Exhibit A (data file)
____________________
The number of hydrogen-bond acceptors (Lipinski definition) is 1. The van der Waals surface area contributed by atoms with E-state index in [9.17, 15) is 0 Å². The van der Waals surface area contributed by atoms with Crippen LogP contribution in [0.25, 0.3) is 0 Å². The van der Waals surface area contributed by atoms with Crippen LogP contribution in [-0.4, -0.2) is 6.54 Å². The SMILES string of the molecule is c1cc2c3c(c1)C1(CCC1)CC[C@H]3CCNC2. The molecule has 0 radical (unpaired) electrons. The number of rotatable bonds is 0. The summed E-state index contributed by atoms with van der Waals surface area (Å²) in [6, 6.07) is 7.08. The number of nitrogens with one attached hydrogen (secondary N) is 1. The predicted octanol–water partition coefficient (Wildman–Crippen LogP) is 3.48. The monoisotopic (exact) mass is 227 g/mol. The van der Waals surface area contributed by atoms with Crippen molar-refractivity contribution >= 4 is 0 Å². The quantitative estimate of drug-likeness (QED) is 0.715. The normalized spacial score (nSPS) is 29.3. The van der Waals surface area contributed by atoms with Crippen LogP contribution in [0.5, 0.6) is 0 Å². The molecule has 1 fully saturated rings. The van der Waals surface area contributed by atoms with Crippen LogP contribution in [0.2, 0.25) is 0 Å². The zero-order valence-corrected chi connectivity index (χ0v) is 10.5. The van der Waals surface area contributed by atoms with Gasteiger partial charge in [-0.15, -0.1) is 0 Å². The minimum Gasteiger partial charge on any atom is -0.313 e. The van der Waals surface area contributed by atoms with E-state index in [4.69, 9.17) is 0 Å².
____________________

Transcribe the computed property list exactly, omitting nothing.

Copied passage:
The number of hydrogen-bond acceptors (Lipinski definition) is 1. The van der Waals surface area contributed by atoms with E-state index in [9.17, 15) is 0 Å². The van der Waals surface area contributed by atoms with Crippen LogP contribution in [0.25, 0.3) is 0 Å². The van der Waals surface area contributed by atoms with Crippen LogP contribution in [-0.4, -0.2) is 6.54 Å². The SMILES string of the molecule is c1cc2c3c(c1)C1(CCC1)CC[C@H]3CCNC2. The molecule has 0 radical (unpaired) electrons. The number of rotatable bonds is 0. The summed E-state index contributed by atoms with van der Waals surface area (Å²) in [6, 6.07) is 7.08. The number of nitrogens with one attached hydrogen (secondary N) is 1. The predicted octanol–water partition coefficient (Wildman–Crippen LogP) is 3.48. The monoisotopic (exact) mass is 227 g/mol. The van der Waals surface area contributed by atoms with Crippen molar-refractivity contribution >= 4 is 0 Å². The quantitative estimate of drug-likeness (QED) is 0.715. The normalized spacial score (nSPS) is 29.3. The van der Waals surface area contributed by atoms with Crippen LogP contribution in [0.5, 0.6) is 0 Å². The molecule has 1 fully saturated rings. The van der Waals surface area contributed by atoms with Crippen LogP contribution in [0.2, 0.25) is 0 Å². The zero-order valence-corrected chi connectivity index (χ0v) is 10.5. The van der Waals surface area contributed by atoms with Gasteiger partial charge in [-0.15, -0.1) is 0 Å². The minimum Gasteiger partial charge on any atom is -0.313 e. The van der Waals surface area contributed by atoms with E-state index in [4.69, 9.17) is 0 Å².